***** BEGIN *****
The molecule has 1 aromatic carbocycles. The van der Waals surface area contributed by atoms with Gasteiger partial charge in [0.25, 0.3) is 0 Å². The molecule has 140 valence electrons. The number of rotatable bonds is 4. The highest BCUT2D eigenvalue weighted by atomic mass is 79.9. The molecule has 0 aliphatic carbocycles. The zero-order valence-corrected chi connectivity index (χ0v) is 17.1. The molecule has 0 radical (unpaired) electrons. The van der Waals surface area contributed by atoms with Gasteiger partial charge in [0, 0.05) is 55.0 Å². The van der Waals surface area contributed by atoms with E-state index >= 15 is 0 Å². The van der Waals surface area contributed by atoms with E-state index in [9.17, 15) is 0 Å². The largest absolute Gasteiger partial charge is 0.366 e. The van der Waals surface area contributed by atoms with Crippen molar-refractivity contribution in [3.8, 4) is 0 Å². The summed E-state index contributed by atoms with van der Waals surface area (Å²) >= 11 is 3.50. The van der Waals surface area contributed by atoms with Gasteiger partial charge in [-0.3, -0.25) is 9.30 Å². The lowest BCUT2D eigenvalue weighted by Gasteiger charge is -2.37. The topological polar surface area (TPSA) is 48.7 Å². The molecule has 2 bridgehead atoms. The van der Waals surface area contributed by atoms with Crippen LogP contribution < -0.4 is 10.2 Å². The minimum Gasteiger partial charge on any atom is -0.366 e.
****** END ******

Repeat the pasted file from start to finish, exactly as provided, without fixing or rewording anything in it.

The molecule has 1 aromatic carbocycles. The van der Waals surface area contributed by atoms with Gasteiger partial charge in [0.25, 0.3) is 0 Å². The molecule has 140 valence electrons. The number of rotatable bonds is 4. The highest BCUT2D eigenvalue weighted by atomic mass is 79.9. The molecule has 0 aliphatic carbocycles. The zero-order valence-corrected chi connectivity index (χ0v) is 17.1. The molecule has 0 radical (unpaired) electrons. The van der Waals surface area contributed by atoms with Gasteiger partial charge in [0, 0.05) is 55.0 Å². The van der Waals surface area contributed by atoms with E-state index >= 15 is 0 Å². The van der Waals surface area contributed by atoms with E-state index in [9.17, 15) is 0 Å². The largest absolute Gasteiger partial charge is 0.366 e. The van der Waals surface area contributed by atoms with Crippen molar-refractivity contribution in [3.8, 4) is 0 Å². The summed E-state index contributed by atoms with van der Waals surface area (Å²) >= 11 is 3.50. The van der Waals surface area contributed by atoms with Gasteiger partial charge in [-0.3, -0.25) is 9.30 Å². The lowest BCUT2D eigenvalue weighted by Gasteiger charge is -2.37. The topological polar surface area (TPSA) is 48.7 Å². The molecule has 2 bridgehead atoms. The van der Waals surface area contributed by atoms with Crippen LogP contribution < -0.4 is 10.2 Å². The minimum Gasteiger partial charge on any atom is -0.366 e.